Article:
Ancestral sequence reconstruction relies on phylogeny and statistics to infer the most likely amino acid
Scientists collect sequences from databanks of the modern versions of the protein of interest from different organisms.
Computer algorithms construct a phylogenetic tree for the proteins (Curr Opin Struct Biol, 38:37–43, 2016).
The programs can then infer the sequences that likely existed at nodes of the tree, before the modern species evolved.
Finally, the scientists order synthetic DNA and generate those proteins in the lab to use for experiments.
One way to ensure that an ASR protein behaves like the true ancestor is to resurrect and test not only the best amino acid sequence generated by the algorithms, but a few proteins with the second-best guesses, or third-best guesses, and so on. If those alternative ancestors act...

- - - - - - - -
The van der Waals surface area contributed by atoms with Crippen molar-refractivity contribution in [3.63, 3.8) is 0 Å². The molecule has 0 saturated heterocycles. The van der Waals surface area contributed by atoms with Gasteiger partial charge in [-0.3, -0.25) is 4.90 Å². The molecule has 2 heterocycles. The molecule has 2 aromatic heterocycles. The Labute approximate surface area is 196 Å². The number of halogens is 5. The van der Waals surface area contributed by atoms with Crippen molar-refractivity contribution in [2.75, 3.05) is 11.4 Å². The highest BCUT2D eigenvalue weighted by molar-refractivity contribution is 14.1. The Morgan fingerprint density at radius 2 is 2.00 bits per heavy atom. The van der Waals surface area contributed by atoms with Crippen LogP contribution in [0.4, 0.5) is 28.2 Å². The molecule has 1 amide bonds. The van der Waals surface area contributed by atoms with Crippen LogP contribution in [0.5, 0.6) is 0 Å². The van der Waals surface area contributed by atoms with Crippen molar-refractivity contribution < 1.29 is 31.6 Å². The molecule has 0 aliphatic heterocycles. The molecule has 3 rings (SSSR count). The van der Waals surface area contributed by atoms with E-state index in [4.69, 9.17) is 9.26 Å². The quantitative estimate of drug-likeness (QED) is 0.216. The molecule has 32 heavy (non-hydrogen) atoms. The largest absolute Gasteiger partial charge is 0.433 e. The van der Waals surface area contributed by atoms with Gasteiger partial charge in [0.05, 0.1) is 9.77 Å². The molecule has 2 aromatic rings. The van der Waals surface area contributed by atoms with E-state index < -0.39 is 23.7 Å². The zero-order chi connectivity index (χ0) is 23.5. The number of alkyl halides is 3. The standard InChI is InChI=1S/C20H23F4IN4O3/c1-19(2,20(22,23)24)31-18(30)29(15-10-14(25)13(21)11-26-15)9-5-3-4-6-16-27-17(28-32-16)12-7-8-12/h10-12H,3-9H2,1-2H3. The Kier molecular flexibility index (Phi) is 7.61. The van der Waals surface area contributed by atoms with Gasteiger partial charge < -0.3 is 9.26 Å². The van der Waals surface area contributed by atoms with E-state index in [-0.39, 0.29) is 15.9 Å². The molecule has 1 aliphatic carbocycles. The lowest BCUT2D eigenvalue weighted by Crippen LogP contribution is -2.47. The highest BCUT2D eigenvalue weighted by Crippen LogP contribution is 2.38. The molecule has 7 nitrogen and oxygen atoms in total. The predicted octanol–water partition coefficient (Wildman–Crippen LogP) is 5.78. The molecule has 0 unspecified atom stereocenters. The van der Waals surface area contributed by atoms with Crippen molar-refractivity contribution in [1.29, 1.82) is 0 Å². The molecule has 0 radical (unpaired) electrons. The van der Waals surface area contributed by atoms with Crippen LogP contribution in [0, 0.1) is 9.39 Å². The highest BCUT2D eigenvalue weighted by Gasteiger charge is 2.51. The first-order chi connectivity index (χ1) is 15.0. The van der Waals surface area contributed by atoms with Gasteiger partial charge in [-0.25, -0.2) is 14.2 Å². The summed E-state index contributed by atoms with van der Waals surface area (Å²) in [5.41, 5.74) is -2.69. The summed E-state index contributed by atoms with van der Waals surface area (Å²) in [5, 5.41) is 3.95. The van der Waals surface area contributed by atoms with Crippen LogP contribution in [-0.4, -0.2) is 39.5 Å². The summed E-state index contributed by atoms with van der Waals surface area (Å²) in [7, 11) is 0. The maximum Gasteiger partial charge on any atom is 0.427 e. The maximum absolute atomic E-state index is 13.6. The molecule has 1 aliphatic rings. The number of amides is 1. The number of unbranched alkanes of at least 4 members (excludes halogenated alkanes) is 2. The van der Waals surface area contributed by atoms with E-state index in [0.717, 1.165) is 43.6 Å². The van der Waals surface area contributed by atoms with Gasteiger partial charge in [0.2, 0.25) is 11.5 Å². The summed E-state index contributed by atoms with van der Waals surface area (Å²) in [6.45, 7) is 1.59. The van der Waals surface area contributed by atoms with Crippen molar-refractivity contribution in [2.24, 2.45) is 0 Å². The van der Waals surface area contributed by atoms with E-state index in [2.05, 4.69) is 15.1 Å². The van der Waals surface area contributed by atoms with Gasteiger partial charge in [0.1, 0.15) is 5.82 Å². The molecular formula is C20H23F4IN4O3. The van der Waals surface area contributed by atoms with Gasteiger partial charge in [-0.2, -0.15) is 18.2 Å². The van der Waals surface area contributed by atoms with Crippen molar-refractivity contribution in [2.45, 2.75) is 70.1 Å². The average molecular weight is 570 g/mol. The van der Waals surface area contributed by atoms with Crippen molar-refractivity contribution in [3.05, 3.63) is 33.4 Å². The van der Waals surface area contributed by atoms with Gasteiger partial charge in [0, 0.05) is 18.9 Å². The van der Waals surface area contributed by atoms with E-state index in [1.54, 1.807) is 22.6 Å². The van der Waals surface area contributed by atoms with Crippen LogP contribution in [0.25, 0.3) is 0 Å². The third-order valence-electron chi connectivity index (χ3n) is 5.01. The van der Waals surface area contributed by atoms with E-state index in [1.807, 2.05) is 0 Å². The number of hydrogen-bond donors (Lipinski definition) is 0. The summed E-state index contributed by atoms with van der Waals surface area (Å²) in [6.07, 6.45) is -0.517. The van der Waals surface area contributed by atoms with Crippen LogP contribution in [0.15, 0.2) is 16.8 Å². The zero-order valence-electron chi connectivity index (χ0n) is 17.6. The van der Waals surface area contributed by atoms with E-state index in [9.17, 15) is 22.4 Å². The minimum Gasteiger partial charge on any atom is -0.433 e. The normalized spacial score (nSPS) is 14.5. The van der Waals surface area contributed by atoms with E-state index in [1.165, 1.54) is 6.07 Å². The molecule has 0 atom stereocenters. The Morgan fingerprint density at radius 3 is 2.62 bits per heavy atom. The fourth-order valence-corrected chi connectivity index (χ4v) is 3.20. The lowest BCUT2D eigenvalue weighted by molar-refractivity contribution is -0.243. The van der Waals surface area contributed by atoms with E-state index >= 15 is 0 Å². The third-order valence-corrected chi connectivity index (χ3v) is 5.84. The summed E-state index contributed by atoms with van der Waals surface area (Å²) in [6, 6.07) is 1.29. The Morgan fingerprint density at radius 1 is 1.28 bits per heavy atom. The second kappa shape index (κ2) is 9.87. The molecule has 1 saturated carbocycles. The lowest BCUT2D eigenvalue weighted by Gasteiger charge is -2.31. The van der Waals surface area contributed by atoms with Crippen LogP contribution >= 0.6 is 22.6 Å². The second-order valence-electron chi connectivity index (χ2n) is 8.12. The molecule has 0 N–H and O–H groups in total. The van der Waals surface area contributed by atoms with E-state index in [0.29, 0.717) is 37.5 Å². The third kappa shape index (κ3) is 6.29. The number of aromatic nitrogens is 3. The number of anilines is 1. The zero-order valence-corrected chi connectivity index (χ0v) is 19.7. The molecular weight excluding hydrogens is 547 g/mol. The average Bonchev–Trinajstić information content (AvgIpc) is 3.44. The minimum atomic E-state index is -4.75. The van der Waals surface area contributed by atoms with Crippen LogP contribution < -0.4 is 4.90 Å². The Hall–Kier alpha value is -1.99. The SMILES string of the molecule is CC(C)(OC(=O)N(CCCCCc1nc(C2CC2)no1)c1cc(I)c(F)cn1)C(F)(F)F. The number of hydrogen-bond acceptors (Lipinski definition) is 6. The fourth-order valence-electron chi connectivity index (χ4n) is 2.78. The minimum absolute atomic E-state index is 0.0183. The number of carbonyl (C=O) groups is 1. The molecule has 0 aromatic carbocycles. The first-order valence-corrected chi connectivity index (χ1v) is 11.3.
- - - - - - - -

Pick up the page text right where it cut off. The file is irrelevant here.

The Perfect Starting Point
Bioengineers love resurrected proteins because they often combine two desirable features: thermostability and promiscuity. For example, researchers at the University of Granada in Spain reconstructed several versions of an antibiotic-resistance protein called beta-lactamase, going back as far as 3 million years. As the protein evolved, its melting point dropped from more than 80 °C to less than 60 °C. It also became more specific for penicillin, losing its ability to neutralize other drugs (J Am Chem Soc, 135:2899–902, 2013).
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